It’s 1899, and Louis Comfort Tiffany is preparing a series of dramatic artworks made of colored glass to show at the Paris World Exposition the next spring. His workshop is unusual by the standards of the late nineteenth and early twentieth centuries: not only does he hire women artists, but he pays them at rates similar to those of his male employees. Shelley Noble’s new novel, The Tiffany Girls, due out on Tuesday, follows the intertwined stories of three of these women: Emilie Pascal, Grace Griffith, and the real-life Clara Driscoll—whose obituary was republished by the New York Times earlier this year. Shelley was kind enough to answer my questions, so read on to find out more.
I noticed on your website that you have published, in addition to a lot of contemporary novels, a historical mystery series set in the early twentieth century. Did this lead into The Tiffany Girls, and if not, what did spark your interest in Tiffany and his female staff?
My latest Gilded Age Manhattan series literally led me to the Tiffany Girls. I was researching turn-of-the-century (19th–20th) psychology for A Secret Never Told, which dealt with a group of particularly murderous psychoanalysts, when an article about the discovery of Clara Wolcott Driscoll’s family letters appeared in the feed. Being easily enticed into unexpected rabbit holes, I opened the link and read about the almost simultaneous discovery of two batches of her personal letters (1906) that shed light on this little-known department in the Louis C. Tiffany Glass Company and led to an exhibit and book titled A New Light on Tiffany. I was captivated. The Tiffany Girls became my next novel.
Emilie Pascal is the first of your women artists that we meet and the most troubled. How would you characterize her personality and her goals as an artist?
Emilie is passionate and driven—passionate about art, about creativity, about life. But she has seen how passion can destroy, and she is determined to succeed in her art no matter what she must sacrifice.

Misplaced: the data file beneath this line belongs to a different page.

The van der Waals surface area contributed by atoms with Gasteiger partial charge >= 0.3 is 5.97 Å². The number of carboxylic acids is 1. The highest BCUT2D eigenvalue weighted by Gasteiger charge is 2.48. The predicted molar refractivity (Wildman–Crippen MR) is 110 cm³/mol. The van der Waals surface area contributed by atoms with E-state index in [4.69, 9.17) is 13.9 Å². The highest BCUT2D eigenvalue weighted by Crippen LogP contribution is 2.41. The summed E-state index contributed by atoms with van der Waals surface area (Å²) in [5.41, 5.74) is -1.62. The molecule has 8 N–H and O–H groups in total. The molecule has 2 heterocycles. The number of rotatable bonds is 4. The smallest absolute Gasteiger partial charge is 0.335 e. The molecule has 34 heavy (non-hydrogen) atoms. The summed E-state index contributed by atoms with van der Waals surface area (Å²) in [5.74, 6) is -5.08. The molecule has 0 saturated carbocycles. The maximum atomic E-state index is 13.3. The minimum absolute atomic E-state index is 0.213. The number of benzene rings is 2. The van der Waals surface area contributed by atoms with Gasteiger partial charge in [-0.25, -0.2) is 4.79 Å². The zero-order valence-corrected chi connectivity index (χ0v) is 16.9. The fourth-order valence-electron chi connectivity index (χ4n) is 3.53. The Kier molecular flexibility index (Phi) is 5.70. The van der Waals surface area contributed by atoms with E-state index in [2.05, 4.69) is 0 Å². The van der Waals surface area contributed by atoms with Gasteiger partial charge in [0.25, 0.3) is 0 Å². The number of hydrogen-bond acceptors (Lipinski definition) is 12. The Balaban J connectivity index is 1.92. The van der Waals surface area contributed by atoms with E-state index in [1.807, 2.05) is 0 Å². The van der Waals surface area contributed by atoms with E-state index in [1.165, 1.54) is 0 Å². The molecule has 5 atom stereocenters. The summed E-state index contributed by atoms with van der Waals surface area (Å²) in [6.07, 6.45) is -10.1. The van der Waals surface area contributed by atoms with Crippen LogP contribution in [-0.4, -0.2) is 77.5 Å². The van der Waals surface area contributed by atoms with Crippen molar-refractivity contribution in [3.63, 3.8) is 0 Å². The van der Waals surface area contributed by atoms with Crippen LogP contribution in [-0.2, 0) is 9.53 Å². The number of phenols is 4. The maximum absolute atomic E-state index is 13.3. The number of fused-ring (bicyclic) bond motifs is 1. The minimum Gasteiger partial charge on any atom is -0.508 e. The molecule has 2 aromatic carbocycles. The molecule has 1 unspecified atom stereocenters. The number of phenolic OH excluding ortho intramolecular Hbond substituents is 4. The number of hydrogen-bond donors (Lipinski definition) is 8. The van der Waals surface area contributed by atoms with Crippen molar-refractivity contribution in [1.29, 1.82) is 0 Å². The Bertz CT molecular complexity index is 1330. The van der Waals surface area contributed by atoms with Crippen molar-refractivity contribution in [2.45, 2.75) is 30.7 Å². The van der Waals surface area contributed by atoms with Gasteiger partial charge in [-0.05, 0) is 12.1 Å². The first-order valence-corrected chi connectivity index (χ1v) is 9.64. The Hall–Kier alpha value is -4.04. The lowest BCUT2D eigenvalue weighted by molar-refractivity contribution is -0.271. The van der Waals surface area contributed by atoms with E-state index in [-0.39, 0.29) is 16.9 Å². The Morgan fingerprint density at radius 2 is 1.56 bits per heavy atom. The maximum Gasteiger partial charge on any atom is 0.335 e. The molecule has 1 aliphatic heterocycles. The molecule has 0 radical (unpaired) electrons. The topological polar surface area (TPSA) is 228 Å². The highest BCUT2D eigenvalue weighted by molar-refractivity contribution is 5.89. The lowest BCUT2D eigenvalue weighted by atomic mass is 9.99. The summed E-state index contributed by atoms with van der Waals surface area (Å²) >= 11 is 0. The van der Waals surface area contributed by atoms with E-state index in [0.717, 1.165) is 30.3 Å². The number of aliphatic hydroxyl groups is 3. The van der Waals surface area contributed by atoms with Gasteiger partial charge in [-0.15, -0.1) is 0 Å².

And what takes Emilie away from Paris?
Her father, a respected Parisian portrait painter, is abusive and is finally outed as a notorious art forger. He is sought by the police and Emilie knows she must reinvent herself far from the scandal if she is to realize her future as an artist. She has seen an exhibit of Tiffany’s glass works, has heard of his division of anonymous women artists, and determines to become one of them.
Grace Griffith helps Emilie out from the moment of their first meeting, but the two don’t entirely share the same goals. What does Grace want from life, and what stands in her way?
Grace is down-to-earth with “the new woman” notions. She is fair and compassionate, and is one of the best drafters in the women’s division, but she aspires to be a political cartoonist and change society through her drawings. Of course, she can do this only under a pseudonym, because journalism is still a male domain. But one day …
Each of these young women has a male interested in her—indeed, Emilie has more than one. But both are reluctant to encourage romantic relationships. Why, and what can you tell us about Emilie’s Leland (and Amon) and Grace’s Charlie?